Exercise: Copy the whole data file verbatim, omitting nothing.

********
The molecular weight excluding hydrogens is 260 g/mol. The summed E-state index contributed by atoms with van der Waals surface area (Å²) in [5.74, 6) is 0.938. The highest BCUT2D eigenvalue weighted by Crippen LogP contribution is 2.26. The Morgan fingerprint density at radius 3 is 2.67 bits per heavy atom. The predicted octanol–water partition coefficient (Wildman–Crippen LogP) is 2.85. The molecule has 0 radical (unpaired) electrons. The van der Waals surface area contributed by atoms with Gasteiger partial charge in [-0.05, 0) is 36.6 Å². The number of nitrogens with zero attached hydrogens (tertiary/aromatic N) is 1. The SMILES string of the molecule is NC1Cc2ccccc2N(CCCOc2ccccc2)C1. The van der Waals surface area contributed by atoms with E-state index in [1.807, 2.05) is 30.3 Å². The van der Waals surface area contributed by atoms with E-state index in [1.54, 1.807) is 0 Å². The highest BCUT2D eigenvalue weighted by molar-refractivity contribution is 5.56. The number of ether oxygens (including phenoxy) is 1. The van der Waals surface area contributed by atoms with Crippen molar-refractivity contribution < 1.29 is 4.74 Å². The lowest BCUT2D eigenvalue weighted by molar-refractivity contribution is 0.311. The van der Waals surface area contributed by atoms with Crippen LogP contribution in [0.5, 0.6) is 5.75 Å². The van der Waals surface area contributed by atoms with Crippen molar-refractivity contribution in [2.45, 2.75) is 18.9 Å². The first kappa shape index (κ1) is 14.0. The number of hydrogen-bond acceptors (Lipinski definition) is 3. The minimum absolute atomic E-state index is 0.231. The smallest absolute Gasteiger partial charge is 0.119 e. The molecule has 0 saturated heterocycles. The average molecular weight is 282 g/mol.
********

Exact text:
The molecular weight excluding hydrogens is 260 g/mol. The summed E-state index contributed by atoms with van der Waals surface area (Å²) in [5.74, 6) is 0.938. The highest BCUT2D eigenvalue weighted by Crippen LogP contribution is 2.26. The Morgan fingerprint density at radius 3 is 2.67 bits per heavy atom. The predicted octanol–water partition coefficient (Wildman–Crippen LogP) is 2.85. The molecule has 0 radical (unpaired) electrons. The van der Waals surface area contributed by atoms with Gasteiger partial charge in [-0.05, 0) is 36.6 Å². The number of nitrogens with zero attached hydrogens (tertiary/aromatic N) is 1. The SMILES string of the molecule is NC1Cc2ccccc2N(CCCOc2ccccc2)C1. The van der Waals surface area contributed by atoms with E-state index in [1.807, 2.05) is 30.3 Å². The van der Waals surface area contributed by atoms with E-state index in [1.54, 1.807) is 0 Å². The highest BCUT2D eigenvalue weighted by molar-refractivity contribution is 5.56. The number of ether oxygens (including phenoxy) is 1. The van der Waals surface area contributed by atoms with Crippen molar-refractivity contribution < 1.29 is 4.74 Å². The lowest BCUT2D eigenvalue weighted by molar-refractivity contribution is 0.311. The van der Waals surface area contributed by atoms with Crippen LogP contribution in [0.5, 0.6) is 5.75 Å². The van der Waals surface area contributed by atoms with Crippen molar-refractivity contribution in [2.45, 2.75) is 18.9 Å². The first kappa shape index (κ1) is 14.0. The number of hydrogen-bond acceptors (Lipinski definition) is 3. The minimum absolute atomic E-state index is 0.231. The smallest absolute Gasteiger partial charge is 0.119 e. The molecule has 0 saturated heterocycles. The average molecular weight is 282 g/mol.